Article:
Lady Georgiana has a problem. She's over the age where she should be married, but she's still single. And her brother has just cut off her allowance. Now if you're thinking, "No problem, just get a job" then you need a few more details. See, Georgie is thirty-fourth in line for the throne of England and this is 1932 London. Even though she has no money, working is beneath her class. Beside, what can she really do? Georgie doesn't let that stop her, however. She starts trying her hand at anything she can think of, as anonymously as possible of course. And she may have found the perfect way to make some money to support her self. That is, until she finds a very dead man in her own bathtub. How did he get there? And, more importantly, is Georgie's life in danger? I've been a devoted fan of Rhys Bowen's work since I discovered it five years ago. So buying this book was a no brainer. And I must say I enjoyed it. The mystery itself was a little slow, especially at the beginning. Once it got going, it held my interest until the end. And I was completely stumped, figuring it out only when Georgie did. What kept me going was Georgie herself. She is lots of fun with a great sense of humor. Her narration had me grinning most of the way through the book. She's just the right mix of upper class and realist to be immediately likable. This book is as much about Georgie's search to support herself as it is the mystery. If read as such, it will be very satisfying. Light and fun reading.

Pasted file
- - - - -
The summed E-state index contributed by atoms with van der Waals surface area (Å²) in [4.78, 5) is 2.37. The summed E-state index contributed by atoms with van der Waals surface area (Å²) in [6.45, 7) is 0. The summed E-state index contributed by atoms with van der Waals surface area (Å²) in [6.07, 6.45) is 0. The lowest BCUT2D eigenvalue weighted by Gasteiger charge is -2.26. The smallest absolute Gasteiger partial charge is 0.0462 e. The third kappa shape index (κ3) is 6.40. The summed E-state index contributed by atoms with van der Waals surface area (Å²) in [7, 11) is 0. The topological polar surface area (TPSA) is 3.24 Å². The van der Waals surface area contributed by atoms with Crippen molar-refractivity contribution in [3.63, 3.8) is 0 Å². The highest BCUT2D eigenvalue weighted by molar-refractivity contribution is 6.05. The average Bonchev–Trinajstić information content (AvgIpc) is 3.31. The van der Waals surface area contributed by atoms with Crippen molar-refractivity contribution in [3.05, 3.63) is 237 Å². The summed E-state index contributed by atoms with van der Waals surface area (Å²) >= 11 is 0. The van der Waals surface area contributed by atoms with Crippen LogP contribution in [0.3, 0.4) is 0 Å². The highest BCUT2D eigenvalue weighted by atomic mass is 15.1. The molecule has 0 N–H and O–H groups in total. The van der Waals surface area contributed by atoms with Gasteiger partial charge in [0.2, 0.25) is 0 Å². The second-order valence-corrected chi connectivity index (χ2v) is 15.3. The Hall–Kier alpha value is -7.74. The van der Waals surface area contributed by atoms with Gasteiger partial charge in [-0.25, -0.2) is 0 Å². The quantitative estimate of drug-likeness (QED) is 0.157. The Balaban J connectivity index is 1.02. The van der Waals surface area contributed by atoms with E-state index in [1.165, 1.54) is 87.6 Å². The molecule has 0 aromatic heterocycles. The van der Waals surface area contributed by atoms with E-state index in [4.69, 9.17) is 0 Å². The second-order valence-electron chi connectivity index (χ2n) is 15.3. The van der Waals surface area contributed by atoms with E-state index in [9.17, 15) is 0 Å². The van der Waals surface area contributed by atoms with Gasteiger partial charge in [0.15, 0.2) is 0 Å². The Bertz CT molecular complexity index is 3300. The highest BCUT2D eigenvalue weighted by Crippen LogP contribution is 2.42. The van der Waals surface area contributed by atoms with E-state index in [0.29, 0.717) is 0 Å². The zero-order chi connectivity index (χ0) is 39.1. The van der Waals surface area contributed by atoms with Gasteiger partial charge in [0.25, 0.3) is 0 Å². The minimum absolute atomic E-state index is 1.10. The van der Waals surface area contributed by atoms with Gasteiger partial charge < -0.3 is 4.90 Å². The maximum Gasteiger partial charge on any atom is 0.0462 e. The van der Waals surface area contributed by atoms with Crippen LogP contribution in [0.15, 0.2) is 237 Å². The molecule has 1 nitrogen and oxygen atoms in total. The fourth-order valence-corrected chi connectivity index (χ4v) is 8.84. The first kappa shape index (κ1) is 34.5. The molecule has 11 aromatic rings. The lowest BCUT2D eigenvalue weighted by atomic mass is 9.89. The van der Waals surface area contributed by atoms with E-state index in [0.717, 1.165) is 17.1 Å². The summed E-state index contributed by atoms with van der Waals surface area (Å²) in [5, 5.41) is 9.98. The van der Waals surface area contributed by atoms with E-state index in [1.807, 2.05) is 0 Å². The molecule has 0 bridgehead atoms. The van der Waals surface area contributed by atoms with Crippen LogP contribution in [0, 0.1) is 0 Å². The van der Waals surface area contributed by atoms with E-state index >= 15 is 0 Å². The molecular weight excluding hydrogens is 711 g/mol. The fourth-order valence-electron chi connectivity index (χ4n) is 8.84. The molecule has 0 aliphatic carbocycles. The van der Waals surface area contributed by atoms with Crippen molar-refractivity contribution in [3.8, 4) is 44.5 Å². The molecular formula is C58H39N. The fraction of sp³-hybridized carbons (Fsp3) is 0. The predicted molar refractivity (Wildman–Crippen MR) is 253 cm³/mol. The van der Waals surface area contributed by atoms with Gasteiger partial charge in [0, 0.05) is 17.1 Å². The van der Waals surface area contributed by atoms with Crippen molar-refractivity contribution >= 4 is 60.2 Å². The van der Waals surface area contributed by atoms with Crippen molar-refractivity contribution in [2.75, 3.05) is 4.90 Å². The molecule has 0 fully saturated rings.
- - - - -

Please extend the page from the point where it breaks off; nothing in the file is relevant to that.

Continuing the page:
Hilarious, brilliant, charming look at '30s high Brit society